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Understanding Outlook's VBA
Programming and VBA scares a lot of people off. It's really not hard and many code
samples are available on the Internet for you to use, so you don't even have to know how
to program. But if you're unsure of whether you're ready for this, put it down, get yourself
an introductory Visual Basic programming book, and come back to this hour when you
feel you're ready.
Typing code samples from books isn't a favorite hobby of mine,
even for short code snippets. It's too easy to make a typing error and
hard to notice the mistake when the code errors, resulting in
frustration and a feeling that you can't do it.
For this reason, I have a text file with the code used in this book
available at www.poremsky.com/samples/ for you to download.
Copy and paste the code into the VB Editor as you read this hour and
you'll discover you can do it. You might even discover you like
There are many differences between how you create macros in Outlook compared to
Word and Excel. First, you have to write the code yourself; you can't record it using a
Macro recorder. Secondly, Word and Excel enable you to create a lot of modules that you
can easily distribute to others. Outlook uses one module, C:\Documents and
Settings\username\Application Data\Microsoft\Outlook\VBAProject.OTM, which
contains all the macros the user created. All forms and modules are stored within this one
file. If you give this file to someone and he uses it to replace his copy, he loses all
previous macros he had.
Projects and Modules
All OutlookVBA code is contained in a single project, coincidently named
VBAProject.OTM. This project is associated with a Windows user account, so
all users of a computer have their own VBAProject. You can have just one
VBAProject and all code used with Outlook is contained in this file.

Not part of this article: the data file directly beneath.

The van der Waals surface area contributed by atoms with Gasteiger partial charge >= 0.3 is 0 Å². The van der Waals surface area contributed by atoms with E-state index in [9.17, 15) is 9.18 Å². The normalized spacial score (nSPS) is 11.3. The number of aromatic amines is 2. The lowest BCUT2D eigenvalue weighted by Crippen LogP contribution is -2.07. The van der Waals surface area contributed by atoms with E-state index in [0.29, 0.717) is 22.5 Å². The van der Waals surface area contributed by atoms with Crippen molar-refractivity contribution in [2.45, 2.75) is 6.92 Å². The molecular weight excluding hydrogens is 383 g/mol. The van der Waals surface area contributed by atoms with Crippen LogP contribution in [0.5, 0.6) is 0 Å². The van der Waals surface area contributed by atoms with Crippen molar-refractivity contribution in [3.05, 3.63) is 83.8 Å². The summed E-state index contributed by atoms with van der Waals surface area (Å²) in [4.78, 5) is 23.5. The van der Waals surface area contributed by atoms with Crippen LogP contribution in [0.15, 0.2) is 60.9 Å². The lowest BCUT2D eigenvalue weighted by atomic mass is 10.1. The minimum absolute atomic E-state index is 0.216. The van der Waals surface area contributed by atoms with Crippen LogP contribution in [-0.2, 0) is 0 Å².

A project contains code modules and UserForm modules. Don't confuse
Outlook forms with UserForms. UserForms are used to create the dialog boxes
you respond to, not only in Outlook, but in all Windows programs.
Code modules contain your VBA code, which is also referred to as a routine,
procedure, macro, function, or subroutine. To the untrained eye, these all mean
the same thing—a bunch of code "that's all Geek to me." Seasoned developers
use the terms to describe different types of code. In Outlook, the main code
module is called ThisOutlookSession.
For a list of Outlook programming resources and code samples, see
There's so much to learn about writing your own Outlook code that it's better suited for a
book specifically about Outlook programming. For that reason, I won't go over the object
model or programming in depth; rather, I'll begin with entering your first macro. If you
want to learn more, there are many resources and code samples available on the Internet.
Because Outlook can do so much with code, Microsoft added security features to the
object model to block unauthorized access to a number of Outlook features by other
programs and VBA. Outlook 2003 eliminates the security prompts in properly
constructed Outlook COM add-ins and published Outlook forms. Code in Outlook VBA
also does not trigger security prompts because it's implemented as a COM add-in.
However, using the code to access other COM add-ins or libraries will trigger the
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